So the American dream is like that. But if we let the common sense notion of the American dream stand for just a moment, here are a couple of questions that we should ask of any taken-for-granted elements of the political, social, and economic status quo. The first is who benefits from this view of society? That is, if we believe the American dream, that to succeed, people must work hard, must play by certain rules that are written not by them, but with which they must comply. If we believe that, who benefits from that kind of orientation to society and who loses? We should always be thinking about who are the winners and the losers here.
It also suggests some questions about the political, social, and economic implications of such an understanding. For example, what does it mean about the role of government? If everything is by your own bootstraps, does government have any role in helping people out? Or what about civil society? Does anything require the intervention of civil society? Or should we just let the tender mercies of the market tell us how things ought to operate? But taking the American dream in its typical formulation has very serious implications for what we think about the role of any of these institutions. So we need to think carefully about that. And it’s one of the reasons we can see assaults on things like welfare, unless it’s called a subsidy, assaults on entitlement programs, so-called, even though we’ve paid for them.
But if your belief is that people just make it or don’t make it simply on their own dint of activity and effort, then there really is no role for society. People simply make it or they don’t make it. But as I say, thinking about this has some implications for that.
If you have a high tolerance for obscenity, I would urge you to find this on YouTube. The late George Carlin. I’d urge you to take a look at “The American Dream. You Have to Be Asleep to Believe It.”
All right. Now let’s turn to the relationship between common sense and power. Here’s a quote from the late cultural theorist Stuart Hall. It’s a little bit long but it’s worth going through:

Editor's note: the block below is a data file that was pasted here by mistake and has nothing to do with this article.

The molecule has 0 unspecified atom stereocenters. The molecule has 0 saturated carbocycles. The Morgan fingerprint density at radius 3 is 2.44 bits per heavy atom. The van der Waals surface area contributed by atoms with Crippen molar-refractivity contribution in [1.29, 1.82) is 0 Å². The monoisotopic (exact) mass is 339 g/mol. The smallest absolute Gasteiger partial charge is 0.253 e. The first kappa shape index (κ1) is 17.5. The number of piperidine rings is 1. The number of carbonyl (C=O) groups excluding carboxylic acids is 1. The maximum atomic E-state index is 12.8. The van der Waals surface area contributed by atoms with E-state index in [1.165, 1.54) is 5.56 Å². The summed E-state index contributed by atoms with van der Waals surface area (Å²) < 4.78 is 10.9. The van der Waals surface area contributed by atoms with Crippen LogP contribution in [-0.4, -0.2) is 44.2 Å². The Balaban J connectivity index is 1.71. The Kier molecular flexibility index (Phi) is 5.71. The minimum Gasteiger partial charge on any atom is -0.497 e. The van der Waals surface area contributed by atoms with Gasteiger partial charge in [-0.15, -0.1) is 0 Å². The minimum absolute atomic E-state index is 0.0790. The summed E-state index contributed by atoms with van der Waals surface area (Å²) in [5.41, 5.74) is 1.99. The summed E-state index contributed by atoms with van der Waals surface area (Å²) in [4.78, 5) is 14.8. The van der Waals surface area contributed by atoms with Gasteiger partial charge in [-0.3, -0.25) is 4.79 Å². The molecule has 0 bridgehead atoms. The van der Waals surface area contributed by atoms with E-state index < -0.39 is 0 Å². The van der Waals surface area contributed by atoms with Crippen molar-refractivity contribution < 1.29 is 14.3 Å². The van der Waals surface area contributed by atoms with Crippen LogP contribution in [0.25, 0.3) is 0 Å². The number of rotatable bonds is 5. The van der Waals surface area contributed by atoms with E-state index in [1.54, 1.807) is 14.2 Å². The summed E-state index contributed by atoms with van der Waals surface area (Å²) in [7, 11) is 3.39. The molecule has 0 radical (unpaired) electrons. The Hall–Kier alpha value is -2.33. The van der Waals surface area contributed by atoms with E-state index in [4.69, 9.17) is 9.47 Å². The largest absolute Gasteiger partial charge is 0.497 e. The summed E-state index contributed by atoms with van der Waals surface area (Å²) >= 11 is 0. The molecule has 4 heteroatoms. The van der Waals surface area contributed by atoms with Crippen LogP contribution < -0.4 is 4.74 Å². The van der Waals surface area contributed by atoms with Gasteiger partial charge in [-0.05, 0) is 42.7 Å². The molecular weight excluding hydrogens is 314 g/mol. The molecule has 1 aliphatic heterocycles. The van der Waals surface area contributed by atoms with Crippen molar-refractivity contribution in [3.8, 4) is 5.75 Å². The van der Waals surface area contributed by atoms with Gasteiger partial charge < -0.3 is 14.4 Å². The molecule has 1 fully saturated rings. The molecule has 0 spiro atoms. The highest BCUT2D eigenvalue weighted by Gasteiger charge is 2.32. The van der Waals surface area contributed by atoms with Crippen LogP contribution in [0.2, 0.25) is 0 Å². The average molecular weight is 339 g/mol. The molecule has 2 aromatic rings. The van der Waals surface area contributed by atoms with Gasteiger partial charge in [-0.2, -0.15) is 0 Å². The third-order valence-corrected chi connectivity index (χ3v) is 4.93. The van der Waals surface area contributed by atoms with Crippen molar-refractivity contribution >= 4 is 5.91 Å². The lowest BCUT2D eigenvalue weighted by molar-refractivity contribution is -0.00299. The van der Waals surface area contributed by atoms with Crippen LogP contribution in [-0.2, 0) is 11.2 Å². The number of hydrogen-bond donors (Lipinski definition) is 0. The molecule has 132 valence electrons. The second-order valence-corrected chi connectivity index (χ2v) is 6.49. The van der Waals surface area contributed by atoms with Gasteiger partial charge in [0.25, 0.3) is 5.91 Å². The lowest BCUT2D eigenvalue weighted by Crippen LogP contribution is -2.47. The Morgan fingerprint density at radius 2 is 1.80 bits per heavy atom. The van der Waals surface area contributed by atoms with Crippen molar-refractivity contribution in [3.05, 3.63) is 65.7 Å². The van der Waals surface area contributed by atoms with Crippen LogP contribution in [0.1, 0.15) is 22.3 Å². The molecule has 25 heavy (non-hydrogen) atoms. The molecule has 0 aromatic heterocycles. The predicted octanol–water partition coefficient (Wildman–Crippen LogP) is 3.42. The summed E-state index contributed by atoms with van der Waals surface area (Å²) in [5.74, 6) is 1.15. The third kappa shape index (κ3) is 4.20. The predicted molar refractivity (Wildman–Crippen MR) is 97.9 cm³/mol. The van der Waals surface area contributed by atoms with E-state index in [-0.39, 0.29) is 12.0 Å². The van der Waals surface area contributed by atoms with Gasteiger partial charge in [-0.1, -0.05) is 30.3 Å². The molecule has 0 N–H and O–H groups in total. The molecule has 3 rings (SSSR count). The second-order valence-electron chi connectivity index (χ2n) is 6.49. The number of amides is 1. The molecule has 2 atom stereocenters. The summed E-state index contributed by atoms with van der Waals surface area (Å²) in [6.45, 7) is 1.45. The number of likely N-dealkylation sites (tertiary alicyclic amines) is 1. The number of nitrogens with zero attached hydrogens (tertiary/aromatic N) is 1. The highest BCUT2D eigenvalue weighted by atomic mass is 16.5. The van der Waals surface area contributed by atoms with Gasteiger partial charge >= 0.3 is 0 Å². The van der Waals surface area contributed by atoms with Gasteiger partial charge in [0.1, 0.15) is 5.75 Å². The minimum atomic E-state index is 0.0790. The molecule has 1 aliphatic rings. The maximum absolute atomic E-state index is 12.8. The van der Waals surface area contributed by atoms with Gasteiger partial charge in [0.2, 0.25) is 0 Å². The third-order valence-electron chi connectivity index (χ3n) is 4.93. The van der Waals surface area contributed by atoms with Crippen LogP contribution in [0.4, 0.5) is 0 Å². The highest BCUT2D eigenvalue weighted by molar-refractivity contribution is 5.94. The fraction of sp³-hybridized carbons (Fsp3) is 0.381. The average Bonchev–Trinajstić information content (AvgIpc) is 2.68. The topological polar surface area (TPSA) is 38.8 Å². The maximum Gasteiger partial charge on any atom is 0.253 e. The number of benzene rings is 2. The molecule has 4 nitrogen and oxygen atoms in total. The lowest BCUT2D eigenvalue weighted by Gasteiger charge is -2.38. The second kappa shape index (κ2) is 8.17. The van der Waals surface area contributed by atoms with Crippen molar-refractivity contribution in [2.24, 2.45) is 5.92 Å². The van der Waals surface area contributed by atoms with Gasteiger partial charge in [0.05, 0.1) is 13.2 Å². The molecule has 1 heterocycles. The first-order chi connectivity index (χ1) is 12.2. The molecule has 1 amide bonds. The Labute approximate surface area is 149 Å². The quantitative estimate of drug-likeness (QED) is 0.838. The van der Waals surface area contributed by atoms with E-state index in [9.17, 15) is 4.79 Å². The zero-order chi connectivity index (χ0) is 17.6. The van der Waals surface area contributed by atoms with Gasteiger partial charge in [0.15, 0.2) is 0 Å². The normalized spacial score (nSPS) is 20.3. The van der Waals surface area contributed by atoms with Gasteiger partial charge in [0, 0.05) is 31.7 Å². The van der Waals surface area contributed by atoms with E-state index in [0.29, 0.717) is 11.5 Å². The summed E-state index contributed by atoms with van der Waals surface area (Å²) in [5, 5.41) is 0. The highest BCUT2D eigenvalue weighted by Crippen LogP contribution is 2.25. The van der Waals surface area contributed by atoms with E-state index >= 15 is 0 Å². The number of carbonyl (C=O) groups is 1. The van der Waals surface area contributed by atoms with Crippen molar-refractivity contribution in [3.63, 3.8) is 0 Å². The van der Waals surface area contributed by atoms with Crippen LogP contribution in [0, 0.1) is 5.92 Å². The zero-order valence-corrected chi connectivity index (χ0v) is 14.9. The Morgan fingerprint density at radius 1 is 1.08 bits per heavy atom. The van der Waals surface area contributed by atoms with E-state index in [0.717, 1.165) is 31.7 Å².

Why then is common sense so important? Because it is a terrain of conceptions and categories on which the practical consciousness of the masses of the people is actually formed. It is the already formed and taken for granted terrain on which more coherent ideologies and philosophies must contend for mastery, the ground which new conceptions of the world must take into account, contest and transform if they were to shape the conceptions of the world of the masses and in that way become historically effective. (Hall 1986)
Basically, what Hall is talking about here is that we have embedded within us very heavily cemented notions of how the world works. If we want to change people’s minds and think about the world operating differently, we have to contend with those deeply embedded and vitally held conceptions of how the world operates. He uses this language quite deliberately. We have to contend. This is a struggle.
So “popular beliefs, the culture of a people,” Gramsci argues, “are not matters, are not arenas that can be left to look after themselves. They are themselves material forces. Common sense is a field of struggle and contestation” (Hall 1986). That is, for Hall, this is an arena for very fierce battles. The reason for this, of course, is that to have one’s view of how the world operates become predominant is a very potent form of political power. If you can convince that your sense of how the world ought to operate is the way it ought to operate, this is an extremely powerful political tool.
This form of power is also related to Gramsci’s important concept of hegemony. One definition of hegemony, and there are other definitions, I mean, we have some definitions of hegemony in common parlance, like the US is the world’s only hegemon, which is a debatable point no matter what, but that’s not exactly the meaning I’m using here. Hegemony, as I’m using the term here, is governance with the consent of the governed.
The alternative form of governance is coercion. Now think about it, if you’re an elite and you want to govern people, which of these forms is preferable? Well, of the two, hegemony is much more desirable for the governors since governance with consent does not produce opposition and resistance by definition. If people are consenting to be governed, why would they object? Why would they resist?
/////// End of quote from Consequences of Capitalism